So you’ve received an acquisition offer – the next step is to make sure you get the best deal possible.
An acquisition offer presents an important moment for any business owner. Unlike for the buyers, for many owners, this may be a singular event in their professional lives. Buyers often come armed with substantial experience, deep financial knowledge, and the practice of handling multiple acquisitions yearly. However, being prepared and informed can help level the playing field.
In this guide, we will demystify the M&A process by discussing some of the most common elements of the acquisition offer, typically referred to as Term Sheet, Letter of Intent (LOI), or Non-Binding Offer (NBO).
We will focus on the most key elements, including strategic rationale, valuation, transaction structure, and aspects of management and corporate governance.
By understanding these principal terms, you can ensure a thorough evaluation of the offer, contributing to a well-informed decision, a fair deal, and a satisfactory outcome.
Table of contents
Description of the Buyer
Understanding who the prospective buyer actually is a crucial first step in your acquisition journey. Buyers typically fall into two broad categories: strategic and financial.
Strategic buyers are usually companies in a similar industry or related field to yours. They are interested in acquiring your business because it complements their existing operations or growth strategy. The benefit they see might come from factors such as expanding customer base, enhancing product portfolio, leveraging technology, or growing their market share.
On the other hand, financial buyers, most commonly private equity firms, view your business as an investment opportunity. Their primary objective is to generate a favorable return on investment, often by improving operational efficiency or positioning the company for a profitable exit in the future.
Sometimes, a strategic buyer is being backed by a private equity firm in what is called a roll-up or buy-and-build strategy.
Understanding the buyer’s profile can help tailor your negotiation strategy and highlight the aspects of your business that align with their goals. Financial buyers tend to emphasize the importance of the founder or CEO staying on post-acquisition, given their intimate knowledge of the business and its operations.
What is the difference between a strategic and a financial buyer?
Don’t be put off by the jargon-filled strategic rationale section of the term sheet. This is where the buyer articulates their justification for acquiring your business. It provides insights into their motivations and the perceived value they believe your business will bring to their operations or portfolio.
It’s in your interest to fully understand their reasoning. Whether it’s gaining access to your customer base, integrating your proprietary technology, leveraging your market position, or absorbing your skilled employees, understanding these motivations can provide you with a tactical advantage.
This knowledge allows you to emphasize the relevant aspects of your business during the negotiation process, potentially increasing the perceived value and strengthening your bargaining position.
Transaction structure: Stock vs. Asset purchase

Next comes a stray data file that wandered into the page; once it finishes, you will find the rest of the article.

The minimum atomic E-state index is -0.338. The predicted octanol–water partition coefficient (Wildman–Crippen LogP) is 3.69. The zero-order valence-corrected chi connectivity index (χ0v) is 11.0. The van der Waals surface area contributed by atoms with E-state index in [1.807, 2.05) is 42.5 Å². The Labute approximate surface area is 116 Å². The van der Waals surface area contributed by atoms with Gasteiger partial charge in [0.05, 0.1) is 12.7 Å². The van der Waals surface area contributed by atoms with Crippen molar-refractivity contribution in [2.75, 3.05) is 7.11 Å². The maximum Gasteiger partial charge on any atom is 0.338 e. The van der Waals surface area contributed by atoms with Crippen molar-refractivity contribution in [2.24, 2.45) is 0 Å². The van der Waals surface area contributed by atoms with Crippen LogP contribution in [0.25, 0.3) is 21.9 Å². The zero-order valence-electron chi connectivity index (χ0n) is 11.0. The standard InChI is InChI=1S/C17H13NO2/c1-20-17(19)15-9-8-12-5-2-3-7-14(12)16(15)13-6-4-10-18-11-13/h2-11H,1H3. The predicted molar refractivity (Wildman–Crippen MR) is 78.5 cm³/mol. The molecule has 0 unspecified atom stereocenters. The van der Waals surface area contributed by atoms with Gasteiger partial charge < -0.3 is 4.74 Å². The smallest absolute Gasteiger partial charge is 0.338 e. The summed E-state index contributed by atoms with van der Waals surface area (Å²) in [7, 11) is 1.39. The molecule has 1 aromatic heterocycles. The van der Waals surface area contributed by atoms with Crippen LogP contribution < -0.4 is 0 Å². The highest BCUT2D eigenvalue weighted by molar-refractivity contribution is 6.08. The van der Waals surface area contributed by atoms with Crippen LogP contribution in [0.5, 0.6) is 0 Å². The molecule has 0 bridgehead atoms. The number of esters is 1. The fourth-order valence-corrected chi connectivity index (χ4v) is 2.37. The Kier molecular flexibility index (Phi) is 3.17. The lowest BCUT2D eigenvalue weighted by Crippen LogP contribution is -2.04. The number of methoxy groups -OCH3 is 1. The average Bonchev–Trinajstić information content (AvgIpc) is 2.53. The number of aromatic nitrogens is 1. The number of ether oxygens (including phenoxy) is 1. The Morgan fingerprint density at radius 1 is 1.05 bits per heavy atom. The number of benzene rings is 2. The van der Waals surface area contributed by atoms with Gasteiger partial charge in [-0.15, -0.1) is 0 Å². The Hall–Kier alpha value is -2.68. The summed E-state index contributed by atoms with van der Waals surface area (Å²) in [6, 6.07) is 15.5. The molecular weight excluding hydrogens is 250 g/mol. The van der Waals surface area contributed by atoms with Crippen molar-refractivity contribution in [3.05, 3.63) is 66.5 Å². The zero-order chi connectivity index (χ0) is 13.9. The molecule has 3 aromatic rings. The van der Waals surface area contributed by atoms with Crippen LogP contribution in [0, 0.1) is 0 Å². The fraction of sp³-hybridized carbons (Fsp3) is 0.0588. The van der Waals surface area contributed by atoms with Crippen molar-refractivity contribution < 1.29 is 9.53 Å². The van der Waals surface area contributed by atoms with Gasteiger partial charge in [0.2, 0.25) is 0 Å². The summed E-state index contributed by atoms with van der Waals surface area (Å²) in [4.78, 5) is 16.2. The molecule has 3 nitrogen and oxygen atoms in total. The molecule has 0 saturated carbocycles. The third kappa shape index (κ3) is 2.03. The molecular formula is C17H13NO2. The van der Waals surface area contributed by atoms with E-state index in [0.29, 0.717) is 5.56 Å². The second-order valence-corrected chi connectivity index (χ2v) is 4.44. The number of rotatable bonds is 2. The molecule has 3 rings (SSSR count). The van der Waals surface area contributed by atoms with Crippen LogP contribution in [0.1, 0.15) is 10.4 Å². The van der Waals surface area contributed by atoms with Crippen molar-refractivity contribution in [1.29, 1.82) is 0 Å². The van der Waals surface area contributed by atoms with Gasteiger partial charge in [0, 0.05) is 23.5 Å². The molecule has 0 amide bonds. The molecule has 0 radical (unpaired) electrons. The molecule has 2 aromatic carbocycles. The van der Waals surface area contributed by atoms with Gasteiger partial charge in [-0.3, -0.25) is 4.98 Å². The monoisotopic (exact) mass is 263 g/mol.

In an acquisition transaction, the deal structure could be specified as either an “asset deal” or a “stock deal.” Each of these approaches carries different implications.
In a stock deal, the buyer purchases the company by acquiring 100% of its shares. This means they take over a complete business: assets, liabilities, and any potential hidden issues. This type of deal is often preferred by sellers, as it offers a clean break from the business.
In an asset deal, the buyer purchases only selected assets of the company, allowing them to avoid assuming unwanted liabilities. The assets are transferred to a new entity, but the original owner company survives, just with less assets. For buyers, this offers the benefit of cherry-picking valuable assets and leaving behind any problematic aspects of the business.
Generally, share deals are simpler than asset deals, and the buyers select asset deals for two main reasons: avoiding hidden liabilities and beneficial taxation (depending on jurisdiction). In case, you are certain in lack of undisclosed liabilities and the taxation is identical, both types of deals are effectively the same.
Transaction structure: Payment terms
The payment terms outlined in a term sheet detail how the buyer plans to pay for the acquisition. Understanding these terms is critical for sellers, as they directly impact how much money you will receive from the transaction.
It is also the section, where there is most potential to create a win-win outcome for two parties. The most commonly used mechanism is an earn-out, which is a portion of the purchase price that is contingent on the target company reaching certain financial targets.
For the buyer, it reduces the upfront payment and provides a layer of protection by tying a portion of the cost to the future performance of the company. For the seller, it allows to capture the upside of the company’s future growth.
To make this work, both parties agree on the earn-out criteria— (a) financial metrics like revenue or EBITDA; (2) time period over which these targets should be achieved, typically ranging from one to three years.
As a seller, you should focus on a number of elements, when agreeing to an earn-out:
- Clearly defined performance metrics. Make sure you understand the financial metric used for earn-out calculations. While EBITDA is most closely correlated with company value, there are many ways to influence it with minor business or accounting decisions. This is why revenue, which is more difficult to manipulate is also commonly used.
- Maintaining control over result. If possible, you should try to maintain some control or influence over the business operations post-acquisition. This is because the company’s performance, which determines the earn-out payout, can be affected by changes in business strategy or operations. It is difficult to buyer to argue for an earn-out if they assume full control and you are leaving soon after the transaction.
Transparency and trust are key in these arrangements. The seller needs to trust that the buyer will manage the company in a way that enables reaching the set targets. Equally, the buyer needs to trust the seller’s projections of future performance.